jonathan.lees at crossleyheath.org.uk
Sun Dec 24 23:16:17 GMT 2006
The problem will never be resolved if non teachers can't see it from the teachers point of view, managing a class of 31 students all with different abilities working at different paces and keeping to government guidelines as to what they should be taught and get them through SATS tests in ICT too. With no OO resources for teachers how can they be expected to teach it?
In my school, the IT teachers probably trained on Wordstar or Wordperfect on Apricots!
We would love to use Open Source in our school. On the server side I use as much as I can and all of it has been self taught, I would love to replace my AD server but do not have the experience to use openLdap, it is very easy to get support in MS networking, I get tons of calls offering me support contracts, but how many support Open Source? To date I have found one, and they suggested to use Novell e-directory! I once asked Redhat to help out at our school to build us a Linux network, we would then demonstrate to all schools in our region, all they could offer was to send engineers at a high cost and provide us with expensive training.
On the desktop, I'd love to use Ubuntu or some other Linux, but we have too many educational apps that solely run on Windows and there are only two of us managing a network of 360 PC's and over 1000 users, hence little time for testing and research. I believe that we cannot ignore Linux, currently 2% of are students use it at home but I believe this will grow. I like using Linux, but I should not impose my preferences on others. Surely students and teachers should be given a choice on what OS / Office app they want to use? Why not build a solution that gives this choice?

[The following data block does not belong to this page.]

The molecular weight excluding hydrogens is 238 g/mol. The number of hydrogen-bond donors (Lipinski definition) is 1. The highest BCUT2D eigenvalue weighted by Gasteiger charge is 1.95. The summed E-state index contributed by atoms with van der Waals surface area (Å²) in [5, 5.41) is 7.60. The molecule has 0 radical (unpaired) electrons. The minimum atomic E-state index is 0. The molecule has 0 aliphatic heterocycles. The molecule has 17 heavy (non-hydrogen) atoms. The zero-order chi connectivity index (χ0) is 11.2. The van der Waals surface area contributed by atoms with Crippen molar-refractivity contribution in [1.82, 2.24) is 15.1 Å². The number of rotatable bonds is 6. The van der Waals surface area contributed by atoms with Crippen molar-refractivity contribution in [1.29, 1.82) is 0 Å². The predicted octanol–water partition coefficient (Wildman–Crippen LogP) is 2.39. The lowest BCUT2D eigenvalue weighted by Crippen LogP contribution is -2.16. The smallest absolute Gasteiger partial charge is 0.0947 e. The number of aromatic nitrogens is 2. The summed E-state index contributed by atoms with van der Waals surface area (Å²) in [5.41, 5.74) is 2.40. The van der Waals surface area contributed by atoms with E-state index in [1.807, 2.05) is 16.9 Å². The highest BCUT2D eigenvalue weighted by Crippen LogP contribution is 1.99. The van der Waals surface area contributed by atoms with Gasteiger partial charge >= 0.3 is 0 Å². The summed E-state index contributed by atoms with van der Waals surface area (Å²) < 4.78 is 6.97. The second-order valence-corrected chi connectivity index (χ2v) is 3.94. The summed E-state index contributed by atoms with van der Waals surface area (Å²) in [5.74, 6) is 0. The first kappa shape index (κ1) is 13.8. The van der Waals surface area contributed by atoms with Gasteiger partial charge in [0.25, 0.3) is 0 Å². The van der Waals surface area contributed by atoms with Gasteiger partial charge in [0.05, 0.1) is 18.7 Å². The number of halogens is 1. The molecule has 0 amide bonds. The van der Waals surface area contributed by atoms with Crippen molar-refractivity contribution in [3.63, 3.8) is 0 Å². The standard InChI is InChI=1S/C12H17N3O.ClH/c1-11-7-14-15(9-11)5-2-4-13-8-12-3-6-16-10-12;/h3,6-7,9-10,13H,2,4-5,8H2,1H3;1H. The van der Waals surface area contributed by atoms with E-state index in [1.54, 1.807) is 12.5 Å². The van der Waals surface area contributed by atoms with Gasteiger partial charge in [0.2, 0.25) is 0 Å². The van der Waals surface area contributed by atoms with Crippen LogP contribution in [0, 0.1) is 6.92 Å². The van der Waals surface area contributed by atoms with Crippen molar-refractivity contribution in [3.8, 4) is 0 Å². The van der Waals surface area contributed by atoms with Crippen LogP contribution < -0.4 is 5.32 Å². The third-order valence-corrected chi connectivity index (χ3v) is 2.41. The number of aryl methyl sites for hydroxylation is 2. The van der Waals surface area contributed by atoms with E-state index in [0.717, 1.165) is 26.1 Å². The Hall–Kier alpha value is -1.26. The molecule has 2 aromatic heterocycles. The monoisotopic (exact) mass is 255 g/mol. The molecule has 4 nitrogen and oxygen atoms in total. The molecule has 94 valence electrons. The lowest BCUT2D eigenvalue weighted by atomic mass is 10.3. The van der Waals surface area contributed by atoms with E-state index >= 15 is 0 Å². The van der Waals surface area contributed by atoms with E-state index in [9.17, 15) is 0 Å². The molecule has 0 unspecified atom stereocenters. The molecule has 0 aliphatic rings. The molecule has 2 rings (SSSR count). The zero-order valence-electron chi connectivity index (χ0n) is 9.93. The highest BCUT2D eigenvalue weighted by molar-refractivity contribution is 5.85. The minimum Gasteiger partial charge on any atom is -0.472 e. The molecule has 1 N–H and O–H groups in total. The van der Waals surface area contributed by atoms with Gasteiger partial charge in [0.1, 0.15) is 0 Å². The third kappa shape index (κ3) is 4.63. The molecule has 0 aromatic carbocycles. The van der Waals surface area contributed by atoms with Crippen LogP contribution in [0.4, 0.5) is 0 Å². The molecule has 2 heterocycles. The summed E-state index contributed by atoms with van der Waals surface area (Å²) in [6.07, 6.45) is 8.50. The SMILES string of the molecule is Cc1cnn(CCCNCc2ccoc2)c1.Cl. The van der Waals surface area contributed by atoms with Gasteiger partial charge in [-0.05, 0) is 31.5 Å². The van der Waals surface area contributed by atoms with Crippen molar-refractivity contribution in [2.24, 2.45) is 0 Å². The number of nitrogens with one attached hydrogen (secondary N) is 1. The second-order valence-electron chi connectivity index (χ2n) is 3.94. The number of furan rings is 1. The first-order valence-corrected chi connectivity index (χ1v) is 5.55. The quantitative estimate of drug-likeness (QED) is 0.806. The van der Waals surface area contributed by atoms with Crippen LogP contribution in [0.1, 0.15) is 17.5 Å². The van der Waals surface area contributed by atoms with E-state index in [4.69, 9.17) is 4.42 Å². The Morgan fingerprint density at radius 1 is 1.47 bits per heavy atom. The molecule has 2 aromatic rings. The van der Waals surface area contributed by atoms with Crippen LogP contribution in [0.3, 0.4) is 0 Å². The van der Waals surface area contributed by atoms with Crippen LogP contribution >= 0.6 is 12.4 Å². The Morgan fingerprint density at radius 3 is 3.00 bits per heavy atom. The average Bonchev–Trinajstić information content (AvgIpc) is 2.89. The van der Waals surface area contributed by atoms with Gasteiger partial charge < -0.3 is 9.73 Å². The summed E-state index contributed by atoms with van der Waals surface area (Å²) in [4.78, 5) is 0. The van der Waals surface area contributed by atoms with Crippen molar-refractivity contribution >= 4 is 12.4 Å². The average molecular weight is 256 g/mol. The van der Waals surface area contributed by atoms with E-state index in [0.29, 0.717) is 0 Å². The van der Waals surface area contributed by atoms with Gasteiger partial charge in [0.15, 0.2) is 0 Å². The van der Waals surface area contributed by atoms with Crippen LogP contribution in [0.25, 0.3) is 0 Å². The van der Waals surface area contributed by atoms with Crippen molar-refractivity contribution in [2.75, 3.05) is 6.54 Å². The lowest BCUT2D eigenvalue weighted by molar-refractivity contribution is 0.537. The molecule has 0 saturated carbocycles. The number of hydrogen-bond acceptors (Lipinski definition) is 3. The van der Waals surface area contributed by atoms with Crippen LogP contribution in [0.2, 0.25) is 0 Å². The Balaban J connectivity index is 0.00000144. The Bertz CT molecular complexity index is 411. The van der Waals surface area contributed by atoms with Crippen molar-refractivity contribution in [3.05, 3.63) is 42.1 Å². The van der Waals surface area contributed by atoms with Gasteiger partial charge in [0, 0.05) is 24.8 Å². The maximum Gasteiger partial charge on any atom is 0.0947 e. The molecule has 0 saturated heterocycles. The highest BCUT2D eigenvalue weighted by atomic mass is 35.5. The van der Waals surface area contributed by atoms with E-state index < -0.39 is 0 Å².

From: ubuntu-uk-bounces at lists.ubuntu.com on behalf of Dave Ewart
Sent: Sun 12/24/2006 10:08 PM
To: ubuntu-uk at lists.ubuntu.com
Subject: Re: [ubuntu-uk] EDM179
On Sunday, 24.12.2006 at 20:34 +0000, Phil Bull wrote:
> > This is the problem.
> > The kids are *not* being *taught* about word processors,
> > spreadsheets or databases. They are being *trained* to use MS Word,
> > MS Excel, MS Access etc.
> > That's a very different thing, in my opinion, and not at all good.
> Learning *about* word processors and spreadsheets has little value to
> employers - learning to *use* them is much more valuable, and I think
> that's where the focus has been placed.
School is not simply about learning things of value to possible, future
employers, though, surely? Education should have a much wider scope
By the time my daughters (currently aged 2 and 5) enter the job market,
the IT landscape will be totally different. Learning to use MS Word
won't be relevant. Having a good all-round computing appreciation and
understanding *will* be of benefit.
Dave Ewart - davee at sungate.co.uk - jabber: davee at jabber.org - freenode: davee
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